1954 Constitution of the People's Republic of China

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The 1954 Constitution of the People's Republic of China was adopted and enacted on September 20, 1954 through the first session of the first national people’s congress in Beijing. [1]

Introduction[edit]

This constitution was published based upon 2 documents: one is “The Common Program of the Chinese people’s Political Consultative Conference”(CPCPCC), and the other one is “”The Organic Law of the Central People’s Government of the People’s Republic of China”. The Constitution of 1954 was the first constitution of socialism in China. In the constitution of 1954, it includes the Preamble, four chapters, 106 articles, and it defines “the national flag of People’s Republic of China is a red flag with 5 stars” (Art 104); “the national emblem of the People’s Republic of China is: in the centre, Tien An Men under the light of five stars, and encircled by ears of grain and a cogwheel.” (Art 105); and “the capital of People’s Republic of China is Peking.” (Art 106) [2] During the development of socialism, the Constitution of 1954 stipulated the task for the ongoing Chinese Communist state. Compared with the Constitution of 1949, the constitution of 1954 narrowed the definition of the regime in China. Under this situation, China finally became a Communist country. [3]

On the eve of the Cultural Revolution, Liu Shaoqi, then the PRC President, fell victim to the Constitution itself. Although constitutionally Liu could not be removed, the force of the dawning Cultural Revolution was too great, and Liu had to leave the Presidency behind.

The 1954 Constitution was replaced in the midst of the Cultural Revolution by the 1975 Constitution of the People's Republic of China. Books published in the PRC since the 1980s regarded the 1975 and 1978 promulgations of the Constitutions as ones with "serious errors". In the 1954 Constitution, the President of the People's Republic of China (PRC) could convene Supreme National Meetings—emergency meetings. This Presidential right was never seen again in later promulgations of the Chinese constitution.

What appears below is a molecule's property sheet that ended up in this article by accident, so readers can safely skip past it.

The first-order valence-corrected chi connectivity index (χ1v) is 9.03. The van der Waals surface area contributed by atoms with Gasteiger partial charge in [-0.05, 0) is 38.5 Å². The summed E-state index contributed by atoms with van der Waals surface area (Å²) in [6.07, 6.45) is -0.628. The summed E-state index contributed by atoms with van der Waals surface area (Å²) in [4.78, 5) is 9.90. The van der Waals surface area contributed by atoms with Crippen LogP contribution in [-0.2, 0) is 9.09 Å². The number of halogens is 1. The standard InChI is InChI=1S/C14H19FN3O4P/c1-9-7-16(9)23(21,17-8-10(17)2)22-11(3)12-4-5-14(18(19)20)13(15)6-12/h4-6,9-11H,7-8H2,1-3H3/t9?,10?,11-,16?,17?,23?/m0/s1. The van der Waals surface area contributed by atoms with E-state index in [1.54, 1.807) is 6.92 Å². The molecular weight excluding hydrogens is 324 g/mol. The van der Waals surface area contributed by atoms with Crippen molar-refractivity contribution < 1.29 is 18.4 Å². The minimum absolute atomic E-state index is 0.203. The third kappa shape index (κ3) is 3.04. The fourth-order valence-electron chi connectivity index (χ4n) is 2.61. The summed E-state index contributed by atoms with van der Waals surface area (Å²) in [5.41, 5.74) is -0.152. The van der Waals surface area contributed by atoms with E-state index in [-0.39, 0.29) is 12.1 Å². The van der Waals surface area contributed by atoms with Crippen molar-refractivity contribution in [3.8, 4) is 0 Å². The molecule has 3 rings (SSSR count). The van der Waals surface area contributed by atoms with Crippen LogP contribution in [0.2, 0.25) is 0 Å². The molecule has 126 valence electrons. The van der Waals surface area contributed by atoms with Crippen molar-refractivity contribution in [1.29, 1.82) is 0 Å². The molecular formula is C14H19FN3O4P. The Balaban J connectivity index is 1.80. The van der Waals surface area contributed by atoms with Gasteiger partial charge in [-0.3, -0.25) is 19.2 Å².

Summary of the constitution of 1954[edit]

The first chapter in the Constitution of 1954 includes 20 articles and it deals with the general issue of defining social and economic structure. In the first chapter, it gave the primary definition of “the nature of regime, the structure of ownership, people’s property rights and so on.”[3] Heavily considering the state of the country at the time, the first part of the constitution emphasized the equality between the Han nationality and the other fifty-six minority nationalities.

The second chapter consists of 64 articles; this part stipulated the relationship among “the national people’s congress (NPC), Chairman of China, State Council, and the local people’s congress, the local people’s councils” with “the Organs of self-government of National Autonomous Areas, the people’s courts and the people’s Procuratorates”. [4]

The third chapter indicates rights and duties of the country’s citizen. It guarantees the equality of each citizen and it prohibits racial discrimination and oppression. This chapter consists of 19 articles and it protects a citizen’s customs, habits and religious beliefs. [1]

The last chapter, which is the fourth chapter, stipulates the national flag, the national emblem and the capital of PRC.[4]

Comments[edit]

Positive[edit]

The Constitution of 1954 concluded the historical experience that got from the Chinese democratic revolution and it fully reflects the situation of Chinese history and the feature of the transition period. The enactment of the constitution set the initial foundation of developing the Democratic socialism and the socialist legal system.[4]

Negative[edit]

The Constitution of 1954, while it helps China take a good step forward, it has fatal flaws at a conceptual level and eventually began to hinder China’s growth. The principle of “Control from the top” was kind of extending the supervisory system and enhancing the government’s authority and power. To some aspects, it limits citizen’s freedom.[3]

References[edit]

  1. ^ a b Houn, Franklin. "Communist China's New Constitution". Retrieved 3 April 2014. 
  2. ^ "Constitution of the People’s Republic of China". Retrieved 3 April 2014. 
  3. ^ a b c Li, Hai-yu (2011). "The Political Stalinization of China: The Establishment of One-Party Constitutionalism, 1948-1954". Cold War Studies 3.2 (2001): 44. Retrieved 3 April 2014. 
  4. ^ a b c "中华人民共和国第一部宪法简介(1954年制定)". Retrieved 3 April 2014. 

External links[edit]